In a case initially filed in 2009, Summit County and Mountainlands Community Housing Trust alleged that a Florida couple had violated the deed restrictions of an affordable housing unit they sold in 2005. One of the attorneys involved in the case believes it could be settled this winter.
According to court documents, Jeffrey H. Gordon and Donna Riven Gordon had in 2005 purchased a deed-restricted property from Fox Point Affordable Housing L.C. for $175,000. Later that year, the Gordons sold the property to Christine C. Healy for the same price, which was the maximum allowed under Mountainlands' Master Deed Restriction. Mountainlands was never made aware of this transaction, according to the documents.
However, the Gordons also sold the furnishings in the condominium through a separate agreement at the price of $100,000, leading to an essential total cost of $275,000, says Helen Strachan, attorney for Summit County.
According to the documents, $100,000 was "far in excess" of the actual value of the furnishings. Strachan said that since the sale did not have Mountainlands' consent, Judge Ryan Harris voided the sale.
The complaint states that in February of 2008, Christine Healy had conveyed the property to Jack Healy by a Special Warranty Deed, which Mountainlands was not informed of. Jack Healy then obtained a mortgage loan by a deed of trust in the amount of $293,600 on the property, which was greater than the maximum allowed sale price.
"The deed of trust was above and beyond what [the property] was allowed to be sold for," Strachan said.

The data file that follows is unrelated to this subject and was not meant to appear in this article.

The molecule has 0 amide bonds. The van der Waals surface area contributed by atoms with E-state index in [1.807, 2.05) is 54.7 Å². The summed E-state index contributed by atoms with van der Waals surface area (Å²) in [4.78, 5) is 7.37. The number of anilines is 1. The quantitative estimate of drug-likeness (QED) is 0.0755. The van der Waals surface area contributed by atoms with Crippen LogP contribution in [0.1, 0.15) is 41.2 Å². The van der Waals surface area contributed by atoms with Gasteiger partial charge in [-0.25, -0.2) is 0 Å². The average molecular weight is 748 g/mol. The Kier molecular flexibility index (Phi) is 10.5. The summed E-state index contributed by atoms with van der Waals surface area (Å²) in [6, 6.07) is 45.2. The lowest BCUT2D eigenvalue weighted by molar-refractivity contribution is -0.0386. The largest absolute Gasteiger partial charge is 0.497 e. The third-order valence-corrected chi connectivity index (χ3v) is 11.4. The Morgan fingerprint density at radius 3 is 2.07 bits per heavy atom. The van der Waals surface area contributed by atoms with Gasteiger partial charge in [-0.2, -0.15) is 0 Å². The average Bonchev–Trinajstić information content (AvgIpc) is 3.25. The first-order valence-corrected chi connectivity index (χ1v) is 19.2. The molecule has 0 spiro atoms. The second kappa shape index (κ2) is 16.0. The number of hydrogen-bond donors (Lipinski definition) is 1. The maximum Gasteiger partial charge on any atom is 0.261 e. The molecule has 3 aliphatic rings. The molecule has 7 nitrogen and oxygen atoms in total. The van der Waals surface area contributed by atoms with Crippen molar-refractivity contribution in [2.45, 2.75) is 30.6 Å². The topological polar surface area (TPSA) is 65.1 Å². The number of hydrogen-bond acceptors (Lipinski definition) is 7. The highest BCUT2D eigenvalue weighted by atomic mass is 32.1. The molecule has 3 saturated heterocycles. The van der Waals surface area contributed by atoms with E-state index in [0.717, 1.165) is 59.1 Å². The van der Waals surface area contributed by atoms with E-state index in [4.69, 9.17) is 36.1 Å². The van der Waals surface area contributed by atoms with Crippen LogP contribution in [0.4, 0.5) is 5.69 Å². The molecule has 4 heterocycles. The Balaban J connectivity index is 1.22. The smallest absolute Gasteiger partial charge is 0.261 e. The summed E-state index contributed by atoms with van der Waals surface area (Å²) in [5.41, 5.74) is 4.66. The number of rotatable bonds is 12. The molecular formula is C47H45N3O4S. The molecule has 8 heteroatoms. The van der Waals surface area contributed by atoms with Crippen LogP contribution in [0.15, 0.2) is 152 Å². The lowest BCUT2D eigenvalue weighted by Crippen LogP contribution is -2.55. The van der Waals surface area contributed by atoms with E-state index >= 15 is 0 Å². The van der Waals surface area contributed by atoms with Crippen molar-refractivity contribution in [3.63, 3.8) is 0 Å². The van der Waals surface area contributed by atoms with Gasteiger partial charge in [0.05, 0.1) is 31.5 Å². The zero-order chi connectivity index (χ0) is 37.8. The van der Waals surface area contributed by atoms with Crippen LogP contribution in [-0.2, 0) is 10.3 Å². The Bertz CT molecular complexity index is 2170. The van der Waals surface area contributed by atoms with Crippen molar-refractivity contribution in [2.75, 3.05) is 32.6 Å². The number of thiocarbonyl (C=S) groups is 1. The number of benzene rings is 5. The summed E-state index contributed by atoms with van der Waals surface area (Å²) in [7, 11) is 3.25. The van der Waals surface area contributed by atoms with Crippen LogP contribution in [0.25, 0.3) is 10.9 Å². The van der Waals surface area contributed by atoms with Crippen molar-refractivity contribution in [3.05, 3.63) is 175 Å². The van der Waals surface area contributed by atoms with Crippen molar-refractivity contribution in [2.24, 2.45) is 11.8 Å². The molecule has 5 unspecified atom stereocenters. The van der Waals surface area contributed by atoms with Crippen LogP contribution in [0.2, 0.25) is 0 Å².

Strachan added that although Judge Harris had voided the sale of the property, he was not going to make a ruling on the deed of trust issue, and various title companies and lenders were added to the lawsuit, such as First American Title Insurance Company, the Federal National Mortgage Association and JP Morgan Chase and others.
There could be allegations of "fraud and unclean hands" on the part of these companies, Strachan said. These new parties to the lawsuit are entitled to discovery, she said, and Strachan has shared with those companies all relevant documents.
"It's a big cluster at this point. It's opened up a whole big can of worms," Strachan said. "This is one of those cases we could potentially settle."
The Gordons' attorney, Joseph Wrona, said his clients' position is that they sold the property for the deed-restricted price and were asked by the Healys to enter into a separate agreement to sell the property's furnishings.
"It was an appropriate arm's length transaction," Wrona said. "My clients have always been willing to return the money they received for the sale of the unit in exchange for the deed to the unit."
The Healys' attorney, David Pedrazas, declined to comment on the case, but Wrona alleges that after the Gordons sold the property to Healy it was transferred "in and out of the family" and equity was being skimmed from it as the mortgage was taken out for it. He said he expects the case to be settled at some point during this winter.
After this case was filed, Strachan said Summit County enacted an ordinance that made circumventing or violating deed restrictions a Class B misdemeanor.
According to Strachan, cases like this did occur frequently during the height of the housing market. She said violations of deed restrictions like this were never legal but now people are becoming aware of the illegality of these transactions.
Fannie Mae, Seterus and MERS are three other parties that may be added to the lawsuit, and Strachan said she expects JP Morgan Chase to be removed.